If the Yanks are not convinced by this compelling argument we could adopt the cunning strategy for influencing the White House deployed by our crafty US-based brothers of PSEKA (International Coordinating Committee-Justice for Cyprus) a few months ago. Our government could book a couple of floors at the Trump International Hotel Washington DC for a few months and the US administration will honour its responsibility to humanity.

The holiday’s over for the UN’s Spehar

SPEHAR, who had to call a premature end to the one-year holiday she was enjoying on our sun-soaked island, while the two leaders were engaged in the UNSG-prescribed reflection on whether they actually wanted a settlement, had to do some work last week.

Not only did she have to meet the pompous Paphite on Thursday, which is not the best way to end a one-year holiday, the next day she also had to pay a visit to former buddies Nik and Mustafa to brief them about Lute’s visit in the last week of the month. “It will be up to the secretary-general to decide what the next step will be,” based on the outcome of the one-year reflection by the leaders, she told reporters on Friday.

Prospects, however, are not good. After the meeting, Mustafa said he would not agree to open-ended talks and that time-frames had to be set. Nik, who insists on never-ending talks to keep the Kypriako alive for future generations, simply repeated his burning desire to see a resumption of the talks, not mentioning that he does not want them ever concluded.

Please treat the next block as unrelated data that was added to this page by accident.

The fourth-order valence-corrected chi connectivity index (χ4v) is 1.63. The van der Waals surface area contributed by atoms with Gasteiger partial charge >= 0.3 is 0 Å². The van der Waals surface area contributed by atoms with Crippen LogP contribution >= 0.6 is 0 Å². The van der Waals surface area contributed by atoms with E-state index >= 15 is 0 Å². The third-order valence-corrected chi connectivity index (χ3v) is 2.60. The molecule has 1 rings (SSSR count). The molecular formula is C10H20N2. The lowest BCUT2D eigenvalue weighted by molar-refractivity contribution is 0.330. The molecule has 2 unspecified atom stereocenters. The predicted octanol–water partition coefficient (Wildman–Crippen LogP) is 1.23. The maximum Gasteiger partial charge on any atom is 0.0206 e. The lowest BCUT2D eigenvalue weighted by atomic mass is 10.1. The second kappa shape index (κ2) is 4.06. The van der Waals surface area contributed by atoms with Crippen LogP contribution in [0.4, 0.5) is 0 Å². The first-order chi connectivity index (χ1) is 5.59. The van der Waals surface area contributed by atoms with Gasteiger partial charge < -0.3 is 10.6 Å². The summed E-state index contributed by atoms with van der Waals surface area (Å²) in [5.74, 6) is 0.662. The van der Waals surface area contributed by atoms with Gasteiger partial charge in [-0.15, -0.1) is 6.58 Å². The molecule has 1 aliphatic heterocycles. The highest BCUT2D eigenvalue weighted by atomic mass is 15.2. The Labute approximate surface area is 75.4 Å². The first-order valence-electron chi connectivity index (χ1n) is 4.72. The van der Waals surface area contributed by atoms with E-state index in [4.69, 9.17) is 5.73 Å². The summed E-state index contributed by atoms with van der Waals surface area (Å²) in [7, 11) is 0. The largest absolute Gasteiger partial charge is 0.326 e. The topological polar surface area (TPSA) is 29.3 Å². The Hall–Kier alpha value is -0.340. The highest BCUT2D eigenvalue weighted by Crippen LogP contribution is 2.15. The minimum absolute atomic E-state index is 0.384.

The official government line was that talks should resume from where they left off in Crans-Montana. A bit strange considering they ended in an acrimonious meeting and deadlock. Are we going to resume the talks with deadlock?

WHILE Spehar was on forced holiday for the last year because there was no movement on the Cyprob the governor of Central Bank Crystal has no excuse for being on holiday ever since her appointment some four years ago. She may travel to Frankfurt to attend ECB Council meetings but her contribution is the same as the vase of flowers on the conference table.
Last week there was something akin to a bank run on the Cyprus Co-operative Bank (CCB) but she remained hidden in her palatial office, neither seen nor heard. She could not even be bothered to issue a statement reassuring customers that guaranteed deposits were safe. Perhaps they were not but you’d still expect the governor to make an appearance, maybe say something, if only to give the completely false impression that the supervisory authority for banking was monitoring the turmoil in the banking sector.
Our establishment considered hiring a private detective to investigate whether Crystal actually exists and was not an imaginary creation of the Nik government so it could do whatever it wanted with the CCB while pretending it had the approval of the central bank.
We decided it would be a waste of money and that Crystal was in hiding because she was a waste of space, an absolutely clueless governor. Never before in the history of Kyproulla has a state official been paid so much (the governor is the highest paid state official) to do so little. I avoided saying nothing because I hear she goes into the office every day which is something.

IF MORE proof that the lunatics had taken control of the asylum were needed it was provided on Tuesday by the government’s unveiling of the Estia Scheme that will supposedly protect people’s primary residences by helping them repay their bank loans.

The scheme, which is a state reward for strategic debt defaulters, envisages that defaulters would pay only 50 per cent of what they owe the bank at low interest over an extended repayment period while the state would pay a third of the remainder and the bank would write off the rest.